Byron Donalds emerges as GOP alternative for House speaker
MIAMI (AP) — As Republicans struggled for a second day to elect a House speaker, Rep. Byron Donalds of Florida emerged as the choice of conservative holdouts who are refusing to support Kevin McCarthy’s bid.
During three rounds of balloting Wednesday, Donalds received 20 votes to McCarthy’s 201 — enough to keep McCarthy short of the 218 needed to win the speakership in a full House.
On Tuesday, Republicans opposing McCarthy nominated a slew of candidates, including Rep. Andy Biggs of Arizona, Rep. Jim Jordan of Ohio and even former Rep. Lee Zeldin of New York. Donalds joined the insurgent Republicans on the final vote Tuesday, switching his vote from McCarthy to Jordan.
So just who is Byron Donalds?
NO SOPHOMORE SLUMP
Donalds, 44, was elected in November to his second term representing Florida’s 19th District, in the state’s southwest. For his first election in 2020, Donalds won a nine-way GOP primary and defeated his Democratic opponent to succeed retiring Republican Rep. Francis Rooney.
A native of Brooklyn, Donalds was raised by a single mother and graduated from Florida State University in 2002. He was working as a financial adviser when he was appointed to the board of trustees at a state college by then-Gov. Rick Scott, which helped elevate his profile in Florida’s GOP circles.
His wife, Erika Donalds, is an advocate of the school choice movement in the state. Byron Donalds has acknowledged being arrested as a young man on a marijuana distribution charge that was later dismissed, and said he turned his life around.
He unsuccessfully ran for the U.S. House in 2012, winning a state House seat four years later.
HOUSE SPEAKER VOTES
In December 2021, Donalds told CBS that McCarthy had “done tremendous things” for Republicans in the House. “So right now, the question is, who’s going to be the person that’s going to take us to the next level?” Donalds said. “Kevin’s proven he can do that.”
In the first two rounds of votes on Tuesday, Donalds cast his vote for McCarthy before opting for Jordan in the third round. In doing so, Donalds tweeted that the “reality is … McCarthy doesn’t have the votes.”
“This will take time, Democracy is messy at times, but we will be ready to govern on behalf of the American people,” Donalds added. “Debate is healthy.”
On Wednesday, when his own name was placed in nomination, Donalds cast votes in favor of himself. On Fox after one of those votes, Donalds said he had briefly spoken with McCarthy and called for leadership that “actually reflects where the American people are, and that leadership is something that is earned here in the nation’s Capitol, not just given.”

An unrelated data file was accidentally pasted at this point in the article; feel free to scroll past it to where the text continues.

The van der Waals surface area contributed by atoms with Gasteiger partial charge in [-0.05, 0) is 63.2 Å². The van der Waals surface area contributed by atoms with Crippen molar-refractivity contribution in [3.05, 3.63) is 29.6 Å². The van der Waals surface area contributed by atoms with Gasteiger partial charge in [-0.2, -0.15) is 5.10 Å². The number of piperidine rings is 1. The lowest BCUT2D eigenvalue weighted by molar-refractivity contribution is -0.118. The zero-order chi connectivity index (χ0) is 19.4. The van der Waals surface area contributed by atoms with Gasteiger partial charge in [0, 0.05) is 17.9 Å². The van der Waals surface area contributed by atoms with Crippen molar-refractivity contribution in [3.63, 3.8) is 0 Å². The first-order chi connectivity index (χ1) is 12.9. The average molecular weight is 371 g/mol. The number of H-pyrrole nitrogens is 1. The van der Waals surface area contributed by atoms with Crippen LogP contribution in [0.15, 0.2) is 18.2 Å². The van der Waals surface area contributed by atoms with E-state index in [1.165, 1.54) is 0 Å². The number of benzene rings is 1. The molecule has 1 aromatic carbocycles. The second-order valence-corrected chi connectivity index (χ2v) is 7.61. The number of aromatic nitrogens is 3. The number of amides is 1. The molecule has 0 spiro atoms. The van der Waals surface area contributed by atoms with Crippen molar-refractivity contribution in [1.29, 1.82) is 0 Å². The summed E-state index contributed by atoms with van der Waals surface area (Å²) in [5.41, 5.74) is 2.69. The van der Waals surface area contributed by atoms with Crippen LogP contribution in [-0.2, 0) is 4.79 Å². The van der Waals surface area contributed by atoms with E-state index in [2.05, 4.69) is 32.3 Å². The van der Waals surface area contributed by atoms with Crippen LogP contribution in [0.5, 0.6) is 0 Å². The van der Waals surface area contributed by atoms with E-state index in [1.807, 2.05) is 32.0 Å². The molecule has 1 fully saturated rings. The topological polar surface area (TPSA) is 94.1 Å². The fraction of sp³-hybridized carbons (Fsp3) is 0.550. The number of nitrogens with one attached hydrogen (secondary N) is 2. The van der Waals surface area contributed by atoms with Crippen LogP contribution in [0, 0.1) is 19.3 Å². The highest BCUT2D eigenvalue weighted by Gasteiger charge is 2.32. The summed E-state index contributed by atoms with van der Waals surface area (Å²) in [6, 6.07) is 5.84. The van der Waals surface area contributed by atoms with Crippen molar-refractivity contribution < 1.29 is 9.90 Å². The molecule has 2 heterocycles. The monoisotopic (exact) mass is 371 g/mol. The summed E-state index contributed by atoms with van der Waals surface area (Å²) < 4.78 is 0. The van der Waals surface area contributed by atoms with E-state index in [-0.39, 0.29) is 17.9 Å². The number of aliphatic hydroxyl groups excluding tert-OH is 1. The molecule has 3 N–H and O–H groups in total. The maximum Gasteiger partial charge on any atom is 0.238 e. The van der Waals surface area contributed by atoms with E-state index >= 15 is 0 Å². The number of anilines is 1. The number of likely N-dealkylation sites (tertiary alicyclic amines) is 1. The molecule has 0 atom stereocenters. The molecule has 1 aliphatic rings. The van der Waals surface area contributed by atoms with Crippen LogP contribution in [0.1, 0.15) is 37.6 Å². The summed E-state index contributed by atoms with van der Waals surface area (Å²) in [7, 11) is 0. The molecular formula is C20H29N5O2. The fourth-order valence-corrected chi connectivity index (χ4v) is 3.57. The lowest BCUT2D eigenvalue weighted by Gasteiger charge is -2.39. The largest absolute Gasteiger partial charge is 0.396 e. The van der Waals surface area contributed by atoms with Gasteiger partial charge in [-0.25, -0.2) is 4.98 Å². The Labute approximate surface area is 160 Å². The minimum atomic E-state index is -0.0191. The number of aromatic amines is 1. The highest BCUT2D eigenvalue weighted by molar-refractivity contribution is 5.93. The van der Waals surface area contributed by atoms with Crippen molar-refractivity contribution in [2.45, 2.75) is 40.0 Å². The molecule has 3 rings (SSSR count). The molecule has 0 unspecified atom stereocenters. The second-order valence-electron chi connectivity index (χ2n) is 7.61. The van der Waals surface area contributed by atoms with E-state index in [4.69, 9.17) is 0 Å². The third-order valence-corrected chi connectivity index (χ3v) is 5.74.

PREVIOUS LEADERSHIP PURSUIT
Donalds has previously sought GOP leadership posts. In November, he unsuccessfully challenged Rep. Elise Stefanik of New York for conference chair, the No. 4 position in Republican House leadership, losing a closed-door vote.
VOICES FROM THE FLOOR
Rep. Chip Roy of Texas was the sole member to vote for Donalds for speaker on Tuesday, before subsequently supporting Jordan. In his Wednesday speech nominating Donalds, Roy said the sophomore represented a move toward something different, both for Washington and the Republican Party.
“Here we are, and for the first time in history, there have been two Black Americans placed into the nomination for speaker of the House,” Roy said, referring to Donalds and Democratic House leader Hakeem Jeffries. “This country needs a change. This country needs leadership that does not reflect this city, this town that is badly broken.”
Donalds is currently one of only four Black Republicans in the House.
Cori Bush, a Black Democratic congresswoman from Missouri, called Donalds a “prop.”
“Despite being Black, he supports a policy agenda intent on upholding and perpetuating white supremacy. His name being in the mix is not progress — it’s pathetic,” she tweeted.
Nominating Donalds in the fifth round, Rep. Lauren Boebert of Colorado said the House’s job “is not to coronate the biggest fundraiser, or rubberstamp the status quo or keep on going along to get along. It’s to use our votes to elect a speaker who will enable us to get our country back on track.”
Speaking with reporters on the Capitol steps, Donalds on Wednesday called the ongoing debate “an invigorating day for America” but noted that “there’s a lot of members in the chamber who want to have serious conversations about how we can bring this all to a close and elect a speaker.”
“Once we get this organized and figured out, we’ll get back to business,” he said. “It’s only Day Two, y’all. Settle down. We’re going to be all right.”
Kinnard reported from Columbia, S.C. Associated Press writer Mary Clare Jalonick in Washington contributed to this report.
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